Copper, Silver, Gold
Books can change your life. For me it was Steinbeck, a blend of Cannery Row and Tortilla Flat. Something from Steinbeck’s mind connected with mine and: kapow! I mutated into something new. He showed me the joy of the human spirit. I knew it was real and that was how I wanted my life to be.
‘’Such a shame, such a clever girl.”
Yes I was. I saw through the bullshit.
“Pass this exam, that exam and you will be equipped to make choices.”
Yeah, yeah. So I could read all the books and see all the ways to be, but I’d found my way at thirteen.
“I will never accept your mealy-mouthed interpretation of what life should be.”
Yes, I was a brat, but that’s part of the process; reject everything you have known to find the person you really are.
My road through life would be a literal road. No one place to call home, my home would be in the hearts of those, who, like me, had fallen between the cracks. All life is down here in the cracks, oh yes, believe me.
I was 16 when the sweetness of the drugs showed me even better who I could be.
Home was wherever I found that warmth creeping up on me, taking me to sweet, sweet paradise.
Family was everywhere and everyone.
I was Clarice, the girl with the radiant smile, tiny Clarice, with the golden curls and smart mouth and quick wit.
Everyone loved Clarice. Didn’t they?
The law weren’t too keen, I was a regular. But they always had a twinkle for me, had a laugh between the stern words.
Hard to say when things got darker.
I had never been worried about money or finding a roof to shelter under, I had friends everywhere; and then I didn’t.
Not easy to be a woman on the streets. You have to get a nose for kindness, sniff it out; it’s the mainline to survival. You need sharp eyes too, you have to look out for opportunities.
Forget the rich. Oh they might shove a fiver your way, but you can bet they’ll want something for it. No, it’s the poor you can rely on. They look at you and know that one more slip and they could be on the pavement next to you. They know only too well that kindness is a precious commodity, but give some kindness and you might get some back when you need it.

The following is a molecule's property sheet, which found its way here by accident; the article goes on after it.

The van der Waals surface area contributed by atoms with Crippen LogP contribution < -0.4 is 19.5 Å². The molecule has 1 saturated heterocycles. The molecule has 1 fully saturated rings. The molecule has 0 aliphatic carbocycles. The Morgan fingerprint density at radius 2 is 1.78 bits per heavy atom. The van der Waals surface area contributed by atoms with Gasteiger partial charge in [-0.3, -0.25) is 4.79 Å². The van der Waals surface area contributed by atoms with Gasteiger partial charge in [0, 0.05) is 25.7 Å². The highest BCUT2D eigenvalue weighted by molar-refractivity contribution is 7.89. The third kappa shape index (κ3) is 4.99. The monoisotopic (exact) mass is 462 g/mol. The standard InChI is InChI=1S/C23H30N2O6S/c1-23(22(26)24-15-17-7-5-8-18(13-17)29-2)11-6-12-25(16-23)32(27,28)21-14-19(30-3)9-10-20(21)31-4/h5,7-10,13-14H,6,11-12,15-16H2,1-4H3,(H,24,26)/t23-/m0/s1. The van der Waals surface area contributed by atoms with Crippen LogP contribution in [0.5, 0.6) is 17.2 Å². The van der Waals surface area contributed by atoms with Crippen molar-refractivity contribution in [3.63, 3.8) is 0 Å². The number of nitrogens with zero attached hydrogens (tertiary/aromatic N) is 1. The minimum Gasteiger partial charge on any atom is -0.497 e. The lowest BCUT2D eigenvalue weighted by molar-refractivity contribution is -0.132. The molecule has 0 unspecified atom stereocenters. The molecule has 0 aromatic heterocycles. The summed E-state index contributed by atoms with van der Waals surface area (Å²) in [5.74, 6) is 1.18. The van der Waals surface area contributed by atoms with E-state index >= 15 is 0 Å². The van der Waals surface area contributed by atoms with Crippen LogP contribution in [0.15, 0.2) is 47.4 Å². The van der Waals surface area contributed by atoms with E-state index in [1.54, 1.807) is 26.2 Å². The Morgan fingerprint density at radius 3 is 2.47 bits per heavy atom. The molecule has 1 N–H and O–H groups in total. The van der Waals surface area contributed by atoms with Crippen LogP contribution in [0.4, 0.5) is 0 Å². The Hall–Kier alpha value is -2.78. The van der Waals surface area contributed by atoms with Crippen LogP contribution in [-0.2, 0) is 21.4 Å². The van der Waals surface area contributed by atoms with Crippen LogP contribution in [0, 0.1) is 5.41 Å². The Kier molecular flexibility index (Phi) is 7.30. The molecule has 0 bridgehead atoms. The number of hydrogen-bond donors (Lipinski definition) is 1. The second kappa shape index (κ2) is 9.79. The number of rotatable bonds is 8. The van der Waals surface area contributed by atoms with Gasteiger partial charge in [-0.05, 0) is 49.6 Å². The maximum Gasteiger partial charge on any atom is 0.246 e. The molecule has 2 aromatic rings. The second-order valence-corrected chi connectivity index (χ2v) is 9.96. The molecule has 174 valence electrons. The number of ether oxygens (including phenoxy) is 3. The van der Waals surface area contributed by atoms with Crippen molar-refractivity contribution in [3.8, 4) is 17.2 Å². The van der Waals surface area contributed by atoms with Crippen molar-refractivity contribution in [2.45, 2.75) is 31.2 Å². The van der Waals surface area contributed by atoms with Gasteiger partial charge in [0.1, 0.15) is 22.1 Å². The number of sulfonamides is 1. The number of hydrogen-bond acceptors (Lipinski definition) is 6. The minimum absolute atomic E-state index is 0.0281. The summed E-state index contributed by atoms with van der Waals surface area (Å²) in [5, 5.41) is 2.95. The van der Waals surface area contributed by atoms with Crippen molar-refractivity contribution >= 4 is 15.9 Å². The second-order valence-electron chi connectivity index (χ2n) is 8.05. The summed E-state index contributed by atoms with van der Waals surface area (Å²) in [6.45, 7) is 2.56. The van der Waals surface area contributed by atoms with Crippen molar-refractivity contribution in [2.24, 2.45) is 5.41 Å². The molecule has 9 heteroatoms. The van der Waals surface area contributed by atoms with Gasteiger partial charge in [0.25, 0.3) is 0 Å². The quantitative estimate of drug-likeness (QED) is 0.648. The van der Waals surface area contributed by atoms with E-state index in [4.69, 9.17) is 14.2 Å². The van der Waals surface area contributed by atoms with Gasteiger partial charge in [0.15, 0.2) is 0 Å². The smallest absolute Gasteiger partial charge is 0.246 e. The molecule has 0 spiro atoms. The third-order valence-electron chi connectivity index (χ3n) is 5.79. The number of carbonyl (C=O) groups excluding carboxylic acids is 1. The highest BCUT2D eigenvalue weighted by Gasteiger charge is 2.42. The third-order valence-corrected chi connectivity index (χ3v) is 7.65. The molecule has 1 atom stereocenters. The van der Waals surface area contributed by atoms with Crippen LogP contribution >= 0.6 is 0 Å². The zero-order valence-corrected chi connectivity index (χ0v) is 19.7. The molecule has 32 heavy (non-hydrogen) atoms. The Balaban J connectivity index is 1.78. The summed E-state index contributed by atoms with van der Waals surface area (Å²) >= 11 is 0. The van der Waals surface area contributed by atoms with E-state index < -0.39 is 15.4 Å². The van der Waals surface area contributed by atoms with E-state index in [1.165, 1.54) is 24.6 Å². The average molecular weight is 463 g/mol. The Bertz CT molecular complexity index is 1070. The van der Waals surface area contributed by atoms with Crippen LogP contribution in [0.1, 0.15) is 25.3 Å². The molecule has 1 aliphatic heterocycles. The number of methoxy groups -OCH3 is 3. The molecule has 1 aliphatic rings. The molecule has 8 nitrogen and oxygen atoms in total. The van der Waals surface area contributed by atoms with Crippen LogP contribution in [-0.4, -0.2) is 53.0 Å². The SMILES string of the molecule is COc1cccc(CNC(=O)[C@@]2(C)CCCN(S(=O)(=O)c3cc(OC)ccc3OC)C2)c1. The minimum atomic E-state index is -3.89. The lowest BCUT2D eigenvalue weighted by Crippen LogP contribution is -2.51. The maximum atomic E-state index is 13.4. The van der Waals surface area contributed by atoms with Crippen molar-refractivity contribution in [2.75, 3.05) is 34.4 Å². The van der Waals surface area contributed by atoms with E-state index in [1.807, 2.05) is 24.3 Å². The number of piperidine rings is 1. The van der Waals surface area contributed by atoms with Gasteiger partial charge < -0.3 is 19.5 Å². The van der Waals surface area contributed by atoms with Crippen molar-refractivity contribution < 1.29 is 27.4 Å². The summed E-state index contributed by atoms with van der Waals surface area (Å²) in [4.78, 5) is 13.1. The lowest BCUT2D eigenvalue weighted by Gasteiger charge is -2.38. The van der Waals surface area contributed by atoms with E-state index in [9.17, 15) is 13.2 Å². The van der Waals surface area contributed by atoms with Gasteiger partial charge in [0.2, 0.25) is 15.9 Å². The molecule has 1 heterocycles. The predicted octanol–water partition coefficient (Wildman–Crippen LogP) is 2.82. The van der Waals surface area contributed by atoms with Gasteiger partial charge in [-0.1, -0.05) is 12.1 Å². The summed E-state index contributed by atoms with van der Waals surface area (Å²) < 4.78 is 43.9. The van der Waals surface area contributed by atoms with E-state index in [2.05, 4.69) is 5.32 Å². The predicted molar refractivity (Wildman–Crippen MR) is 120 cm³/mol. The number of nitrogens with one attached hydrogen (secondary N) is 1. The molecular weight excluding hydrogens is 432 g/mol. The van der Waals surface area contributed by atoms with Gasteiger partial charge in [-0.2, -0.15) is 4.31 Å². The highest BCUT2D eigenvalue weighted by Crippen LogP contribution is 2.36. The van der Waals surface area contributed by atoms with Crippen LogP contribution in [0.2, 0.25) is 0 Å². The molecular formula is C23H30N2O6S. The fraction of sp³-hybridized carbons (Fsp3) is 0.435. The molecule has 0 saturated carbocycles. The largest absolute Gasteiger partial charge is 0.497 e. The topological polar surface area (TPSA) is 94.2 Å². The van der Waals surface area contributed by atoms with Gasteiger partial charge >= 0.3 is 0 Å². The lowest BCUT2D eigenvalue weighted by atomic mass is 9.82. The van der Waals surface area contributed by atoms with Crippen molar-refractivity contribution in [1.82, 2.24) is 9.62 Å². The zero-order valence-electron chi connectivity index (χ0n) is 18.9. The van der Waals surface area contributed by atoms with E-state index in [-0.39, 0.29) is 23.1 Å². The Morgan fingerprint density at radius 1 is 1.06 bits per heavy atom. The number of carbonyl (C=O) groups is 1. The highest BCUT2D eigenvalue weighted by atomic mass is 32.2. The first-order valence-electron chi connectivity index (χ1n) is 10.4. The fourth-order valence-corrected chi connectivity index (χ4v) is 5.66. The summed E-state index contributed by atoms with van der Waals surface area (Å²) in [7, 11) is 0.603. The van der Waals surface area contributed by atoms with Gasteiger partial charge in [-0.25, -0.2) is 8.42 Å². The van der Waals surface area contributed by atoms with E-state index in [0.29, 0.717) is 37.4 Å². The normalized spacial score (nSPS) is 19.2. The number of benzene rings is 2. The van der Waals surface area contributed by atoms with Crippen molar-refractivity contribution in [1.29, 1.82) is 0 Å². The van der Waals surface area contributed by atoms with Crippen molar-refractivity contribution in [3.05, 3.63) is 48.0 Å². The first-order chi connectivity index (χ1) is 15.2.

They’re quick to forgive too, not surprised when you let them down. So you helped yourself to their last fag. So you swiped those small towers of carefully counted coppers on the mantelpiece, all lined up for the children in the morning.
It’s like Cannery Row, between the cracks, everyone squeezed up together, making the best of things, helping each other out.
Quicksilver, that’s me. I change shape to fit the situation. Warm me up, I’ll turn to liquid and slip away. Grind me down, I’ll turn to stone.
I was on the telly once, never seen it, but you might have. A documentary about Holloway. They didn’t talk to me but they filmed me. Said I smiled too much. They might have cut me out.
Prison, street, hospital, street, prison. That’s the usual sequence, but mix them up in any order, it’s all the same.
Blurry moments, silver flashes: handcuff, needle, knife.
I like to sit in churches for a bit of quiet. I like the stories in the windows. Look like they’ve been broken and stuck together again, but they’re still beautiful.
We married in beer.
I had a brown bread baby.
Put him in a shoe box and buried him at midnight.
My heart cracked and all the gold leaked out.
Then I did it properly.
Went to the doctor. Did the right things.
My heart filled up with gold as the baby grew.
When she was born she looked me in the eyes and we knew each other.
She’s long gone now, they took her away, took away her name.
I kept a tiny piece of gold though; hid it behind my soul.